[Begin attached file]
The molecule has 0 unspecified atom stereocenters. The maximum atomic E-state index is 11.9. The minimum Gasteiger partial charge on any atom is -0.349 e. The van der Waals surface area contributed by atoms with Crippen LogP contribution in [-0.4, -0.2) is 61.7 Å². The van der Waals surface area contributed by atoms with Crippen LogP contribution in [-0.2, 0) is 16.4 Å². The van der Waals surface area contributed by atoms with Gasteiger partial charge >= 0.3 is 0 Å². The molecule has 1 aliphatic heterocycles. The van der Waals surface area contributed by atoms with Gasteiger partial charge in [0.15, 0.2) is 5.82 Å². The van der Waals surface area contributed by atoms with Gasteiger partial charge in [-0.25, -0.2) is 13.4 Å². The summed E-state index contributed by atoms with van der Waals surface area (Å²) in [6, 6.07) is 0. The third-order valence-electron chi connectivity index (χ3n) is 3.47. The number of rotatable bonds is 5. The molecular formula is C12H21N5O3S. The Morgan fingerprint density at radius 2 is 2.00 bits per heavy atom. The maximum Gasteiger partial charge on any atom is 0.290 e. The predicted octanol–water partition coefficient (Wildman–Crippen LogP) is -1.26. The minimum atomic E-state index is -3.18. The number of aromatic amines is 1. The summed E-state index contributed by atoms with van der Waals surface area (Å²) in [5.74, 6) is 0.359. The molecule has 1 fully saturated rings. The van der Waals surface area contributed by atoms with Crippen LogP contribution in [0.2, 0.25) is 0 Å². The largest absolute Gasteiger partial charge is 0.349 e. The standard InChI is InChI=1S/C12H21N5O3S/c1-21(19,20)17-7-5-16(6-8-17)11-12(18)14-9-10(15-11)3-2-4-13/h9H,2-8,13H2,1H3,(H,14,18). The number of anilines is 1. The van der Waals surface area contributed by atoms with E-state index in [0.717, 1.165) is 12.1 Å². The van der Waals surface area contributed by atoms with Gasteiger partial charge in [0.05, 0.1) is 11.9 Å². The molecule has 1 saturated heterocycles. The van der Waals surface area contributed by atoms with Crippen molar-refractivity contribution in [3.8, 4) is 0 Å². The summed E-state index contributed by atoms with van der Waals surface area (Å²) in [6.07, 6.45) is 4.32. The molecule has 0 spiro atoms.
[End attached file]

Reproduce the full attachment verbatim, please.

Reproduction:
The molecule has 0 unspecified atom stereocenters. The maximum atomic E-state index is 11.9. The minimum Gasteiger partial charge on any atom is -0.349 e. The van der Waals surface area contributed by atoms with Crippen LogP contribution in [-0.4, -0.2) is 61.7 Å². The van der Waals surface area contributed by atoms with Crippen LogP contribution in [-0.2, 0) is 16.4 Å². The van der Waals surface area contributed by atoms with Gasteiger partial charge >= 0.3 is 0 Å². The molecule has 1 aliphatic heterocycles. The van der Waals surface area contributed by atoms with Gasteiger partial charge in [0.15, 0.2) is 5.82 Å². The van der Waals surface area contributed by atoms with Gasteiger partial charge in [-0.25, -0.2) is 13.4 Å². The summed E-state index contributed by atoms with van der Waals surface area (Å²) in [6, 6.07) is 0. The third-order valence-electron chi connectivity index (χ3n) is 3.47. The number of rotatable bonds is 5. The molecular formula is C12H21N5O3S. The Morgan fingerprint density at radius 2 is 2.00 bits per heavy atom. The maximum Gasteiger partial charge on any atom is 0.290 e. The predicted octanol–water partition coefficient (Wildman–Crippen LogP) is -1.26. The minimum atomic E-state index is -3.18. The number of aromatic amines is 1. The summed E-state index contributed by atoms with van der Waals surface area (Å²) in [5.74, 6) is 0.359. The molecule has 1 fully saturated rings. The van der Waals surface area contributed by atoms with Crippen LogP contribution in [0.2, 0.25) is 0 Å². The largest absolute Gasteiger partial charge is 0.349 e. The standard InChI is InChI=1S/C12H21N5O3S/c1-21(19,20)17-7-5-16(6-8-17)11-12(18)14-9-10(15-11)3-2-4-13/h9H,2-8,13H2,1H3,(H,14,18). The number of anilines is 1. The van der Waals surface area contributed by atoms with E-state index in [0.717, 1.165) is 12.1 Å². The van der Waals surface area contributed by atoms with Gasteiger partial charge in [0.05, 0.1) is 11.9 Å². The molecule has 1 saturated heterocycles. The van der Waals surface area contributed by atoms with Crippen molar-refractivity contribution in [3.8, 4) is 0 Å². The summed E-state index contributed by atoms with van der Waals surface area (Å²) in [6.07, 6.45) is 4.32. The molecule has 0 spiro atoms.